CSPD hands a records headache to District Attorney's Office


Police Chief Pete Carey has a new problem on his hands. This time, it deals with reports that went poof in the electronic records system. - FILE PHOTO
  • File photo
  • Police Chief Pete Carey has a new problem on his hands. This time, it deals with reports that went poof in the electronic records system.
Springs police popped out a news release at 6:33 p.m. on Thursday that isn't your run-of-the-mill notice.

The release, issued 6.5 hours after the Independent submitted a lengthy request for information regarding the issue, downplays a records management lapse involving approximately 3,000 police reports.

The Indy's sources suggest it's much wider in scope, and the fallout could send ripples through the criminal justice system. Read more about all that at csindy.com on Wednesday or pick up our print edition.

For now, here's the CSPD news release.
The Metro Vice, Narcotics and Intelligence Division (MVNI) is a multi-jurisdictional drug task force consisting of law enforcement officers from the Colorado Springs Police Department (CSPD), the El Paso County Sheriff’s Office, the Teller County Sheriff’s Office, the Fountain Police Department, and the Woodland Park Police Department. MVNI operates under the policies and procedures of the Colorado Springs Police Department.

In early February, the CSPD discovered discrepancies in the case filing procedures utilized by MVNI while conducting an internal audit. It has been determined that some electronic case report documents were not consistently being transferred to the El Paso County District Attorney’s Office (DA). This process of transferring case documentation is commonly referred to as “discovery” in cases where criminal charges are pending against a defendant.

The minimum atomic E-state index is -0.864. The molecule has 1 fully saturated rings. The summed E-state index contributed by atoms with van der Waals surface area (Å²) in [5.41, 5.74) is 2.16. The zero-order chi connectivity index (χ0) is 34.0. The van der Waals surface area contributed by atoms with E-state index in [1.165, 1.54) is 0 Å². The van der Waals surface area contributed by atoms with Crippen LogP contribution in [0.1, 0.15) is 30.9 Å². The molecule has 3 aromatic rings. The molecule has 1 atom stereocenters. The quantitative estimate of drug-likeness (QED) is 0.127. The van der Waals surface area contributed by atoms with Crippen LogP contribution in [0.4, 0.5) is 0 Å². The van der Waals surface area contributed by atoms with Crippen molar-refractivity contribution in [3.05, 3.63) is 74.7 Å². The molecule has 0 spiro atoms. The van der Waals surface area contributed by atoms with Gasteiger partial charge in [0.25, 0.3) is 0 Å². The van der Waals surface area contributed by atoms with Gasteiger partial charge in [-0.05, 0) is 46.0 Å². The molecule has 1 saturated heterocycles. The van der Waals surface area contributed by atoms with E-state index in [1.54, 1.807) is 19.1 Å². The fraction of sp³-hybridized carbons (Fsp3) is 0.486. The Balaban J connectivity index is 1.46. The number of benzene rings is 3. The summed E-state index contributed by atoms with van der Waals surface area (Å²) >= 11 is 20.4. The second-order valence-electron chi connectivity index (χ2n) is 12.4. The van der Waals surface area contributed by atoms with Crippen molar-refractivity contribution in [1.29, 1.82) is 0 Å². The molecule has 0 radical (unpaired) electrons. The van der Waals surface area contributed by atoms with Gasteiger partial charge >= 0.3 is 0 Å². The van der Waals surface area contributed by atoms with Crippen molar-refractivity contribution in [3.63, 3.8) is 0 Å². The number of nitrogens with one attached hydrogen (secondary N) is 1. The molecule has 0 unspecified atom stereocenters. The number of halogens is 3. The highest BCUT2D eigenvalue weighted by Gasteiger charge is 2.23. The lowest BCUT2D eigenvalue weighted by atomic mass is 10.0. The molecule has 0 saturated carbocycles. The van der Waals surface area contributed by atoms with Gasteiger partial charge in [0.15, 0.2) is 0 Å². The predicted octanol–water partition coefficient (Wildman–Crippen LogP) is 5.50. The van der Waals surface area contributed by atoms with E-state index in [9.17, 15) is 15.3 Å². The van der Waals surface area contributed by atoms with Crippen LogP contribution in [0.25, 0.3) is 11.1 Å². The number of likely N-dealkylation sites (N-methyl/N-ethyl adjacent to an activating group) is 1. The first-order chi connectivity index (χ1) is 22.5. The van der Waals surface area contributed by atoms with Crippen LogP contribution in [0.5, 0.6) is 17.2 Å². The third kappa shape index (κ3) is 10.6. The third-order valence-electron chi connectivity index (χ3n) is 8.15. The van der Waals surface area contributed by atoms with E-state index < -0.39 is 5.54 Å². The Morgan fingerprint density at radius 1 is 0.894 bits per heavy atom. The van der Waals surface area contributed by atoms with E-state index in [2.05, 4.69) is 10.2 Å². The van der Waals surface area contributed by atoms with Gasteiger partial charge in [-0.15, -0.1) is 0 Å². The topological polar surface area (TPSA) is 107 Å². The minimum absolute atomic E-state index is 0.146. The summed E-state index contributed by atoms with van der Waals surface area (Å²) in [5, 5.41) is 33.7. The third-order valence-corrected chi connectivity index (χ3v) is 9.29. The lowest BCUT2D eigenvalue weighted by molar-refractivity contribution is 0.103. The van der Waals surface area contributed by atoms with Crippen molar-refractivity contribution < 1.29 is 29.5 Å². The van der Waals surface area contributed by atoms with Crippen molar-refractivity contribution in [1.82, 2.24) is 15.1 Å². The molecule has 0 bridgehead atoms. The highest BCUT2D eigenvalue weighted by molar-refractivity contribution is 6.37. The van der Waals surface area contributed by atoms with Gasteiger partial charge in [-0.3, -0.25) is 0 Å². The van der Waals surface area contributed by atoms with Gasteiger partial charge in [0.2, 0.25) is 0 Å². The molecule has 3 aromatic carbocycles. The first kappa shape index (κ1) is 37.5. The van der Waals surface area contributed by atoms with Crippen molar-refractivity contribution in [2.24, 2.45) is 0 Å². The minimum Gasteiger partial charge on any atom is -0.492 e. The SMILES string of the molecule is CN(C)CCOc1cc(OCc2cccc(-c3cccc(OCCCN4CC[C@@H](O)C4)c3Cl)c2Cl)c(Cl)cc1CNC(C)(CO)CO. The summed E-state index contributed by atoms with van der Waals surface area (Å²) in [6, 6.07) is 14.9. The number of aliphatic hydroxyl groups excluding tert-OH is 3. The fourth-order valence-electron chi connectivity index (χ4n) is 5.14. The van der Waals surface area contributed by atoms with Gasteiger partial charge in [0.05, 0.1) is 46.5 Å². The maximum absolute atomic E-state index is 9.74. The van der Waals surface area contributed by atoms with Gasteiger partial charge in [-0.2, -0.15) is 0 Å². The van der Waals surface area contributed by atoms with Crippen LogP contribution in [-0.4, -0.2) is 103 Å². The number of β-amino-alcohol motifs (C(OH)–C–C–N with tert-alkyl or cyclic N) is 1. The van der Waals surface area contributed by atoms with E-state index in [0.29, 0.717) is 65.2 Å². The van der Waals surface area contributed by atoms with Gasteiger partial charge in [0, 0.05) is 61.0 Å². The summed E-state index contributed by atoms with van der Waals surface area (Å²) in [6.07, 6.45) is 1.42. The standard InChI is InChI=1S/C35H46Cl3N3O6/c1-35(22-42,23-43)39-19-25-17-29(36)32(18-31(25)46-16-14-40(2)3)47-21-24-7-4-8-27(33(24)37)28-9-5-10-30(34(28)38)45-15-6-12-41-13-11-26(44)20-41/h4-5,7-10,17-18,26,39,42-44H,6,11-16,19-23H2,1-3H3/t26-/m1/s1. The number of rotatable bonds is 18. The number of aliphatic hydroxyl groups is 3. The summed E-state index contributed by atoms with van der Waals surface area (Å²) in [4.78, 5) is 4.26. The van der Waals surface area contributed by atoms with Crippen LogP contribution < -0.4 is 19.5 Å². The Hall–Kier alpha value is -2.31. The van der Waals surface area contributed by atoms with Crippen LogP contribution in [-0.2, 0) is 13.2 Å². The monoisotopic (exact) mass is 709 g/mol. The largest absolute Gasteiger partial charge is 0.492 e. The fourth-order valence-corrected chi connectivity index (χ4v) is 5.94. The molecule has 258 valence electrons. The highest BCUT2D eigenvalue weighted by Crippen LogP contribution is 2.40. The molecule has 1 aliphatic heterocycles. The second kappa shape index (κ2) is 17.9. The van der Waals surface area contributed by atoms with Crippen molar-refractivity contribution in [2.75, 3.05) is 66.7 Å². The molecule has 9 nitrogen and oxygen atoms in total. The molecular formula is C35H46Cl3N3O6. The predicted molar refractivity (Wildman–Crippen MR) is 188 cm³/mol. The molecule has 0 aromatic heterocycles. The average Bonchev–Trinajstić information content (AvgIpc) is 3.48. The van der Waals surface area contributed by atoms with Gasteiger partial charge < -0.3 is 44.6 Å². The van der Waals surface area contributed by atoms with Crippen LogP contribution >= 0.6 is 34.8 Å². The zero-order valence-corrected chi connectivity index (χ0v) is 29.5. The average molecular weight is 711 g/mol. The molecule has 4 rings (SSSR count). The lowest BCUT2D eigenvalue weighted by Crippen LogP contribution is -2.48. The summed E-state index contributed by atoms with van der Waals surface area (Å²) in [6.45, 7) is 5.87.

Changes to MVNI’s current case filing process were promptly implemented to remedy this issue. After preliminary research to determine the scope of the problem, the CSPD notified the DA’s Office on February 8th.

Through our initial review of affected cases, the information that was not provided to the District Attorney’s Office appears to be primarily administrative in nature. In an abundance of caution, the CSPD and the DA’s Office are evaluating all filed MVNI cases from 2013 forward and resubmitting the entire case files to the DA’s Office to ensure all of the information is provided to the defendants.

After evaluating our investigative case files throughout the department, we have determined that this issue appears to be isolated within the Metro VNI Division. We identified approximately 3,000 case filings, primarily narcotics-related investigations, over a four-year period that may have been impacted; however, that number may turn out to
be significantly smaller once we complete our review.

This review is ongoing. Additional information will be released at the end of our review.
CSPD spokesman Lt. Howard Black also notes in a separate email to the Indy: "Once the audit is complete, a press conference will follow."

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